Jordan watched in fascination as the old man jerked and twitched in front of him. Finger bones snapped. Clothes tore. Muscles rippled and shifted.
Hair sprouted everywhere.
Those dangling eyeballs sunk lower as the optic nerves seemed to slide further out of Pop Pop's skull. The connective tissue stiffened until it lifted the bulbous silver eyes above the old man's head in veiny, pink-and-black eyestalks.
This was Jordan's first clue that Pop Pop wasn't suffering a typical strain of the werewolf infection.
As Pop Pop's arms twisted, cracked, and expanded into lycanthropic appendages ending in ferocious paws the size of dinner plates, something ravaged the sides of the old man's torso. Razor-like black nails poked from underneath and then shredded through the sweater vest. A second set of beastly arms clawed out from underneath Pop Pop's original arms.
Anything more than the usual four appendages was another indication that this wasn't a typical werewolf case, Jordan noted.
When a massive, drooling snout lined with a particularly angry set of teeth exploded out of Pop Pop's rear-end--matching the full frontal lycanthropic transformation--the final piece of the puzzle clicked in Jordan's brain.
"Chris, keep him busy!" Jordan shouted as he took off for the RV.
"Wait--what?!" Chris called after him. "Why me--?!"
Pop Pop launched his entire body into the air and smashed into Chris.
"GAAH--!" Chris rolled backwards with his attacker. "Jordan! Oh for--you said it wasn't aliens!"
Chris flopped onto his back, twisted around, and sunk his fingers into the snow, digging down to grab hold of the earth. Pop Pop sunk his claws into Chris's legs and yanked him backwards.
"YOU SAID IT WAS LAZY WRITING!" Chris cried out to Jordan as Pop Pop descended on him.
As Jordan raced to the RV, he caught a glimpse of his brother dragging Nana by a leg from the woods. She looked only marginally smaller than Pop Pop, but she had the same gaping maws at both ends of her body--each of which were snapping viciously at Jason.
Jordan flung the RV door open and leaped inside. He smashed a button on the wall and a long cabinet lifted open, exposing an array of tools, gadgets, and weapons. Jordan reached for a bazooka-sized device, flipped the security locks, and pulled it free before racing back outside.
The fur was flying.
Jason was rolling in somersaults with Nana, every swipe of her claws shredding more of his leather jacket.
Chris--who bore a level of flexible dexterity not dissimilar to a rubber band--was effectively keeping Pop Pop busy. Every bite and gnash proved completely ineffective to his elasticity.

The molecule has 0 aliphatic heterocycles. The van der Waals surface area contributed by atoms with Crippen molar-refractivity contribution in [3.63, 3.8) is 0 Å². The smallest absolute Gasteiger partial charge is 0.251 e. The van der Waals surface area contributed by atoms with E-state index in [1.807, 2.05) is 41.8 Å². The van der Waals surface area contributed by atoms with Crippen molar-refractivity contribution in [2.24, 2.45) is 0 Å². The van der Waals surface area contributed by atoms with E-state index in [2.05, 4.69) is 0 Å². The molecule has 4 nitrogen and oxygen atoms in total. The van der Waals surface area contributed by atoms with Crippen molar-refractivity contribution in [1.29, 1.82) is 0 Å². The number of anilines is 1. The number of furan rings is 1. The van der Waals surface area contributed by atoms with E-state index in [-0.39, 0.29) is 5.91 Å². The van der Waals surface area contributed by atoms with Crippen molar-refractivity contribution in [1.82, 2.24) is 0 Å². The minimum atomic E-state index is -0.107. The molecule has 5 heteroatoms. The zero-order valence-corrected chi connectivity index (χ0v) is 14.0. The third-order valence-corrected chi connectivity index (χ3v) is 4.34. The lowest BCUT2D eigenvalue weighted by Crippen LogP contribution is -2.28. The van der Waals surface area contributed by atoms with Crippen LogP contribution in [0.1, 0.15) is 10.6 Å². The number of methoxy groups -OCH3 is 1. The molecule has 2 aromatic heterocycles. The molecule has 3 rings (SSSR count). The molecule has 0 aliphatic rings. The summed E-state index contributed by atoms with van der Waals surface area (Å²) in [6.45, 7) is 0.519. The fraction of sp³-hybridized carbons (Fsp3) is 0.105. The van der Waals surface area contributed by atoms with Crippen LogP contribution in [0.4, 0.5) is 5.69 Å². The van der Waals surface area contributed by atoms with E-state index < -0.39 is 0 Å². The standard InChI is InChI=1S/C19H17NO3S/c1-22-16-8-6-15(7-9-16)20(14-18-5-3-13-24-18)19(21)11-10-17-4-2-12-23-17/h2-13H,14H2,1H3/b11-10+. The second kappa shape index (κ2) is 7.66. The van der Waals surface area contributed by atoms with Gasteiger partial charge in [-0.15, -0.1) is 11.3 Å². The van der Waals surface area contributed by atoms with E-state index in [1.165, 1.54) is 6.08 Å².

Jordan ran over to the old wood swing, crouched and lifted the cannon to his shoulder. He pressed a button and a digital display popped out.
Across the yard, Nana lifted her torso to the sky as she howled angrily at the moon. Jason was pinned under rear legs, a rear snout snapping angrily and dripping a thick mucous-like drool onto his face.
"Anytime now, buddy!" Jason cried between gags.
"Gimme a second!" Jordan yelled back. He twisted a series of dials, flipped a switch, and adjusted a setting on the display before aiming his shoulder-mounted thermal wave cannon at a spot of ground equidistant from Jason and Chris.
Jordan squeezed the trigger.
Over by the house, Chris's elastic arms and legs were wrapped around Pop Pop, attempting to restrain him as they rolled around in the snow.
"Dude!" Chris yelled. "Come on!"
"I'm working on it!"
Jordan fiddled with the controls of the thermal wave cannon, recalibrating the throughput of the molecular oxygenator. He swung the cannon around on his shoulder, aimed, and squeezed the trigger again.
A blast of thermal energy erupted from the cannon and streamed to the spot on the yard between Jason and Chris. Snow melted instantly and after a few seconds of intense energy from the cannon, the spot on the yard glowed as waves of heat radiated upwards.
Jordan lowered the cannon and yelled at his partners. "Get to the middle of the yard!"
With a grunt, Jason threw his shoulder into Nana's butt-snout and shoved her off him. They tumbled, fur flew, and he scored a solid blow against Nana's front-snout, sending a tooth flying.
At the other end of the yard, Chris twisted, tumbled, and flopped, pulling a gnashing Pop Pop to the spot of ground that Jordan melted.
As soon as the two geriatric alien werewolves hit the warm spot, their fight seemed to instantly melt away. Jordan signaled his partners and pulled the thermal wave cannon back onto his shoulder. Jason and Chris stumbled backwards, leaving the hulking monsters alone in the middle of the yard, dazed and confused by the sudden heat.
Jordan squeezed the trigger.
Jason groaned. "For the love of--"